height="1" width="1" style="display:none" src="https://www.facebook.com/tr?id=489568402043614&ev=PageView&noscript=1" />

What are the essential characteristics of an entrepreneur?

What personality is best suited for entrepreneurship?

It takes a special kind of person to be an entrepreneur – to take an idea and turn it into reality requires a certain set of skills that will supercharge your professional, personal and business success.

Back in 2017, entrepreneur Bev Taylor scooped the top award for her work as a franchisee for shipping and logistics business, InXpress Australia. She’s a high achiever, and loves the benefits of zero commuting time and flexibility around her working day. But she also understands first-hand the challenges of being a sole trader. So, what’s her secret? Bev spoke to Inside Franchise Business and revealed her five must-follow rules to success as a solo entrepreneur:

What are the qualities of a good entrepreneur?

  1. Accountability

Working from home means you are only accountable to yourself, so don’t let this be the case. Partner with another remote worker or colleague and have weekly calls to hold each other accountable. Share (and report back on) your targets, goals, to-do list and essential actions. Also have a pact with each other and agree to be the “virtual coworker” to call each other if things are tough. Knowing that someone is there to reach out to eliminates the need half the time, but don’t be scared to take each other up on it when you feel you need to.

  1. Mentor

Enlisting the help of a mentor is something that made all the difference to me and my business. Set goals and actions together, and always aim high. Never underestimate the power of the right mentor; they will give practical advice, encouragement and support, and share experiences from others. They can help identify which areas need improvement and how to improve, and address your personal and academic skills.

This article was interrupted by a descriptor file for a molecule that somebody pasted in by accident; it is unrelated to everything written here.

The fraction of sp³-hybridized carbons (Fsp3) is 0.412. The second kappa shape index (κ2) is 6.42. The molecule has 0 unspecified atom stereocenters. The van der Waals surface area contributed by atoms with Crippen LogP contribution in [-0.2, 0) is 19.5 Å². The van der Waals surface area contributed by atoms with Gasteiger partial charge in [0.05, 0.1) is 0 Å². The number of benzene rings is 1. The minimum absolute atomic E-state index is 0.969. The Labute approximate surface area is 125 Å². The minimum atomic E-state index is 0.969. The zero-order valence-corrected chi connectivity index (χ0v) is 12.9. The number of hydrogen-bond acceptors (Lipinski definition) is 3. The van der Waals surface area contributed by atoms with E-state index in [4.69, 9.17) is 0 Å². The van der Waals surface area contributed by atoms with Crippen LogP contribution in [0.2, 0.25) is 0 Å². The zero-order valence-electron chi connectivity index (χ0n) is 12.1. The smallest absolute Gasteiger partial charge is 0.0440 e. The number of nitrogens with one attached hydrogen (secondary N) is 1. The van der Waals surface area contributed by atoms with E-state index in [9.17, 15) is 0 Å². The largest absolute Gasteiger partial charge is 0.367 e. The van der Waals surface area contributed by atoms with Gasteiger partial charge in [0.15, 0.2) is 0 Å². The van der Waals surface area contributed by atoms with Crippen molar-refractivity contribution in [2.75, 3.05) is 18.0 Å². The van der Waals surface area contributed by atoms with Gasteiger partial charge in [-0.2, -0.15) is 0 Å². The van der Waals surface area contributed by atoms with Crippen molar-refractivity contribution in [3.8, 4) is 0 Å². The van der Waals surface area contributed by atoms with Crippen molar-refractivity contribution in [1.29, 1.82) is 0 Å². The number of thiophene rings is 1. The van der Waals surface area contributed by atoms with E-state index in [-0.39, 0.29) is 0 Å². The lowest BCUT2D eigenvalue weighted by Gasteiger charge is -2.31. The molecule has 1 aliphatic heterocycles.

1. Meetings

Always hold a weekly meeting with yourself. I know this sounds a little crazy but it really helps summarise and clarify your activity and direction. I find this is best done on a Monday morning, away from your working space. Sit at the kitchen table and literally have a meeting with yourself to discuss and review how the last week went. What went well and what didn’t? Did you achieve your tasks and goals? What is it that stopped you, and how can you avoid this happening again? Then, finally, plan the week ahead.

  1. Set strict time blocks

This is essential so you do not lose time working on unimportant tasks. On a weekly basis set your major goals and actions in your personal (or peer) weekly meeting, then each night review what you have achieved and what needs to be done the next day. Set and update your to-do list and schedule those time blocks for the following day. Do not change them for anything other than emergencies. Remember, new non-urgent tasks will be addressed on your to-do list at the end of the day. Be firm.

  1. Take a break!

My mentor taught me to plan a few days break away from home every three months. Apart from having something to look forward to, a break encourages you to actually take some time out. After all, you have earned it. And if you can, try not to work on your days off; set yourself free time and stick to it as much as possible. Before anything else, always focus on being kind to yourself!